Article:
FDA sends warning to companies selling unapproved CBD products

The warning letters were issued to two companies illegally selling over-the-counter cannabidiol (CBD) products for pain relief.

Cartoon of hands opening an envelope and the letter inside having a big exclamation mark (indicating a warning)

The US Food and Drug Administration (FDA) has issued warning letters to two companies, Honest Globe Inc. and Biolyte Laboratories LLC, for the illegal marketing of unapproved drugs labelled as containing cannabidiol (CBD).

The FDA has not approved any over-the-counter (OTC) drugs containing CBD and stated that none of these products meet the requirements to be legally marketed without an approved new drug application. The letters explain that, as CBD has known pharmacological effects on humans, with demonstrated risks, it cannot be legally marketed as an inactive ingredient in OTC drug products that are not reviewed and approved by the FDA. Additionally, the letters cite substandard manufacturing practices, including failure to comply with current good manufacturing practices.

The regulator added that it has previously sent warning letters to other companies illegally selling unapproved CBD products that claimed to prevent, diagnose, mitigate, treat or cure various diseases, in violation of the Federal Food, Drug, and Cosmetic Act (FD&C Act).

Under the FD&C Act, any product intended to diagnose, cure, mitigate, treat or prevent a disease, and any product (other than a food) that is intended to affect the structure or function of the body of humans, is a drug. OTC drugs must be approved by the FDA or meet the requirements for marketing without an approved new drug application under federal law. This includes drug products containing CBD, regardless of whether CBD is represented on the labelling as an active ingredient or an inactive ingredient.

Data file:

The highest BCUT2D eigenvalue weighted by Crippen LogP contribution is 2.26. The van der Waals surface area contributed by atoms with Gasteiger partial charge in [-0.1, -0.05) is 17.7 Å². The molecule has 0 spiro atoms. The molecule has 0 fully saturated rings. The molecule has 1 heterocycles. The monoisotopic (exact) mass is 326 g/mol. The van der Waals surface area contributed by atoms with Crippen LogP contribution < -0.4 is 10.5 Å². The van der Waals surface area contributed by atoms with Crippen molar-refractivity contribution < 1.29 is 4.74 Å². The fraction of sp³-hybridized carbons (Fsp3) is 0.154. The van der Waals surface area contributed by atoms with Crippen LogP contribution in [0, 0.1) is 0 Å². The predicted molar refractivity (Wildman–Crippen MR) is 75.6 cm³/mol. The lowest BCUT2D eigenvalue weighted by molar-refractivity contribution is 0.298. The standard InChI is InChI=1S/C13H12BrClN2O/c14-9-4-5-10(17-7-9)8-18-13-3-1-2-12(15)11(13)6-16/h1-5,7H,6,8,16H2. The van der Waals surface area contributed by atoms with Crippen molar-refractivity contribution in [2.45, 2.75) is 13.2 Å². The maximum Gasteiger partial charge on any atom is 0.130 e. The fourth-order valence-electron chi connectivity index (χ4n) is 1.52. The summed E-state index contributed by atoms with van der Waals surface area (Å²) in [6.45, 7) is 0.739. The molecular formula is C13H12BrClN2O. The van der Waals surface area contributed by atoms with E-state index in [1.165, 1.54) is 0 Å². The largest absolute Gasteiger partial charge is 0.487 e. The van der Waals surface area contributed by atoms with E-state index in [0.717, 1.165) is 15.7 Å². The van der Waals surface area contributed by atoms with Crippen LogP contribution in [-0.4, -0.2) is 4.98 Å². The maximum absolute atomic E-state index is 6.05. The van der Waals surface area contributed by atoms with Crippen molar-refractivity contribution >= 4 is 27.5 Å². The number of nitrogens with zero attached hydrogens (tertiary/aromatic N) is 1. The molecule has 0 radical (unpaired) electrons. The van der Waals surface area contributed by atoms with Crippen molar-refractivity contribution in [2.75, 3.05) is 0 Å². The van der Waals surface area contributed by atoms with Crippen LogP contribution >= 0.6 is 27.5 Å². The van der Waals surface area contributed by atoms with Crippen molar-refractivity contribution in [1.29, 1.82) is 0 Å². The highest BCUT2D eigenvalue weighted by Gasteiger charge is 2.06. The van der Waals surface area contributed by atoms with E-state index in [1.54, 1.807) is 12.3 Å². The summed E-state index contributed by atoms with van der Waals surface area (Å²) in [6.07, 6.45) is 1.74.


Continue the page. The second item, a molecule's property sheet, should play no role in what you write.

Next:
The FDA stated that it has only approved a single CBD-containing prescription drug for the treatment of seizures associated with tuberous sclerosis complex, Lennox-Gastaut syndrome and Dravet syndrome in human patients.

The agency has requested that Honest Globe and Biolyte provide written responses within 15 working days stating how they will address these violations or providing their reasoning and supporting information as to why they believe these products are not in violation of the law. It added that failure to adequately address the violations promptly may result in legal action, including product seizure and/or injunction.

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